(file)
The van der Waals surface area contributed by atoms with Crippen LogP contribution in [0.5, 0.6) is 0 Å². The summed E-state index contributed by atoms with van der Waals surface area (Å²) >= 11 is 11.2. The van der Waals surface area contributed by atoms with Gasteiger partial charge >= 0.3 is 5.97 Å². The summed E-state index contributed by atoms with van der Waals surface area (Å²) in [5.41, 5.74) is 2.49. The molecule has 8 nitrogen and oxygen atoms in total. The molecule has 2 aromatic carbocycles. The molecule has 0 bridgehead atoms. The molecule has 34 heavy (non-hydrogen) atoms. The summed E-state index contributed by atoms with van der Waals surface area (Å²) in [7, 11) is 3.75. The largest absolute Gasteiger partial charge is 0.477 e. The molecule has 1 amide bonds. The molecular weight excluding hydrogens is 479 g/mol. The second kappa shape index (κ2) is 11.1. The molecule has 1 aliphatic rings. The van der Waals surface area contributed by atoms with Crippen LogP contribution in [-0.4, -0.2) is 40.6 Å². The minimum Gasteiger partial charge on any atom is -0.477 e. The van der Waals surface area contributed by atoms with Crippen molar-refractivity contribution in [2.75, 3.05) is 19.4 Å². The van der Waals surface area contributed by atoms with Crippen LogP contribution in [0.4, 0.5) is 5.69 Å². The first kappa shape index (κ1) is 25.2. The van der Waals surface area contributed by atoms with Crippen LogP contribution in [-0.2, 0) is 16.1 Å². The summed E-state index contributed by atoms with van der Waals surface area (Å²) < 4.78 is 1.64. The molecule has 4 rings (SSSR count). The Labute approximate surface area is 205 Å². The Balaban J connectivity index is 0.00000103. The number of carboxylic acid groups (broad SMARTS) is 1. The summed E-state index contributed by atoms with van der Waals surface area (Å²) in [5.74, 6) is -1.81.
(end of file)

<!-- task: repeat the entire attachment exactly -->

The van der Waals surface area contributed by atoms with Crippen LogP contribution in [0.5, 0.6) is 0 Å². The summed E-state index contributed by atoms with van der Waals surface area (Å²) >= 11 is 11.2. The van der Waals surface area contributed by atoms with Gasteiger partial charge >= 0.3 is 5.97 Å². The summed E-state index contributed by atoms with van der Waals surface area (Å²) in [5.41, 5.74) is 2.49. The molecule has 8 nitrogen and oxygen atoms in total. The molecule has 2 aromatic carbocycles. The molecule has 0 bridgehead atoms. The molecule has 34 heavy (non-hydrogen) atoms. The summed E-state index contributed by atoms with van der Waals surface area (Å²) in [7, 11) is 3.75. The largest absolute Gasteiger partial charge is 0.477 e. The molecule has 1 amide bonds. The molecular weight excluding hydrogens is 479 g/mol. The second kappa shape index (κ2) is 11.1. The molecule has 1 aliphatic rings. The van der Waals surface area contributed by atoms with Crippen LogP contribution in [-0.4, -0.2) is 40.6 Å². The minimum Gasteiger partial charge on any atom is -0.477 e. The van der Waals surface area contributed by atoms with Crippen molar-refractivity contribution in [2.75, 3.05) is 19.4 Å². The van der Waals surface area contributed by atoms with Crippen LogP contribution in [0.4, 0.5) is 5.69 Å². The first kappa shape index (κ1) is 25.2. The van der Waals surface area contributed by atoms with Crippen LogP contribution in [-0.2, 0) is 16.1 Å². The summed E-state index contributed by atoms with van der Waals surface area (Å²) < 4.78 is 1.64. The molecule has 4 rings (SSSR count). The Labute approximate surface area is 205 Å². The Balaban J connectivity index is 0.00000103. The number of carboxylic acid groups (broad SMARTS) is 1. The summed E-state index contributed by atoms with van der Waals surface area (Å²) in [5.74, 6) is -1.81.